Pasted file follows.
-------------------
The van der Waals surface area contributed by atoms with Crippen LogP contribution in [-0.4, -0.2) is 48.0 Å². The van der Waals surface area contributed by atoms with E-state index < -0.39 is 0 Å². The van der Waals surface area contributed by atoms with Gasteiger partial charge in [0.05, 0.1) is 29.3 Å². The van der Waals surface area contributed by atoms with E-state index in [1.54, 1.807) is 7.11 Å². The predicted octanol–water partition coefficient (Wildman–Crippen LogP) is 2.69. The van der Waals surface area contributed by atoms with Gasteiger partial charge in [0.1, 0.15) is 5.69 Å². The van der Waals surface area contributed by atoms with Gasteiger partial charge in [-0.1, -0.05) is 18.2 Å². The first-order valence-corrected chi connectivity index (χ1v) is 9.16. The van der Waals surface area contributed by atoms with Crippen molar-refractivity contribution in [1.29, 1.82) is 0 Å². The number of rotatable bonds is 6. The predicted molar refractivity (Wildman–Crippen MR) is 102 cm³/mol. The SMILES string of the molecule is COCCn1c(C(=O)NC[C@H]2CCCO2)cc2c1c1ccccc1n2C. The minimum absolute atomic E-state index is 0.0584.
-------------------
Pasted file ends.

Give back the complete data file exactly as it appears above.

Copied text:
The van der Waals surface area contributed by atoms with Crippen LogP contribution in [-0.4, -0.2) is 48.0 Å². The van der Waals surface area contributed by atoms with E-state index < -0.39 is 0 Å². The van der Waals surface area contributed by atoms with Gasteiger partial charge in [0.05, 0.1) is 29.3 Å². The van der Waals surface area contributed by atoms with E-state index in [1.54, 1.807) is 7.11 Å². The predicted octanol–water partition coefficient (Wildman–Crippen LogP) is 2.69. The van der Waals surface area contributed by atoms with Gasteiger partial charge in [0.1, 0.15) is 5.69 Å². The van der Waals surface area contributed by atoms with Gasteiger partial charge in [-0.1, -0.05) is 18.2 Å². The first-order valence-corrected chi connectivity index (χ1v) is 9.16. The van der Waals surface area contributed by atoms with Crippen molar-refractivity contribution in [1.29, 1.82) is 0 Å². The number of rotatable bonds is 6. The predicted molar refractivity (Wildman–Crippen MR) is 102 cm³/mol. The SMILES string of the molecule is COCCn1c(C(=O)NC[C@H]2CCCO2)cc2c1c1ccccc1n2C. The minimum absolute atomic E-state index is 0.0584.